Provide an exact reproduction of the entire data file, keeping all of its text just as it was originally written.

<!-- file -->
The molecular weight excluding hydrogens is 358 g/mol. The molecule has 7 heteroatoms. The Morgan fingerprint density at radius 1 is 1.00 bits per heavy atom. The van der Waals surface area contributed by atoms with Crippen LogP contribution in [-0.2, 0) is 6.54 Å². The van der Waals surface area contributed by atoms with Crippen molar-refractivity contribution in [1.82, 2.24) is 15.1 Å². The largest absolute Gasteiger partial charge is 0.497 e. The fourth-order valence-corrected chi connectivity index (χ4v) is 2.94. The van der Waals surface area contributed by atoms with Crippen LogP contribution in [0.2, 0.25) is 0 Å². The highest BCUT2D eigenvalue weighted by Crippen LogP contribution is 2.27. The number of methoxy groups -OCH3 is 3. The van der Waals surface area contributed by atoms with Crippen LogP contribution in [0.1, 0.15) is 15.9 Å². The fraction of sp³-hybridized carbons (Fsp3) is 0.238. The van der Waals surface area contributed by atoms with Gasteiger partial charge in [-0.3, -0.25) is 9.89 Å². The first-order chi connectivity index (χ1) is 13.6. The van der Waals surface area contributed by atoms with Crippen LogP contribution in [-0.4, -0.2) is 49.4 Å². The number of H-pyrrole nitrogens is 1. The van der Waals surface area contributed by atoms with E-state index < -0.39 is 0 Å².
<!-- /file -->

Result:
The molecular weight excluding hydrogens is 358 g/mol. The molecule has 7 heteroatoms. The Morgan fingerprint density at radius 1 is 1.00 bits per heavy atom. The van der Waals surface area contributed by atoms with Crippen LogP contribution in [-0.2, 0) is 6.54 Å². The van der Waals surface area contributed by atoms with Crippen molar-refractivity contribution in [1.82, 2.24) is 15.1 Å². The largest absolute Gasteiger partial charge is 0.497 e. The fourth-order valence-corrected chi connectivity index (χ4v) is 2.94. The van der Waals surface area contributed by atoms with Crippen LogP contribution in [0.2, 0.25) is 0 Å². The highest BCUT2D eigenvalue weighted by Crippen LogP contribution is 2.27. The number of methoxy groups -OCH3 is 3. The van der Waals surface area contributed by atoms with Crippen LogP contribution in [0.1, 0.15) is 15.9 Å². The fraction of sp³-hybridized carbons (Fsp3) is 0.238. The van der Waals surface area contributed by atoms with Gasteiger partial charge in [-0.3, -0.25) is 9.89 Å². The first-order chi connectivity index (χ1) is 13.6. The van der Waals surface area contributed by atoms with Crippen LogP contribution in [-0.4, -0.2) is 49.4 Å². The number of H-pyrrole nitrogens is 1. The van der Waals surface area contributed by atoms with E-state index < -0.39 is 0 Å².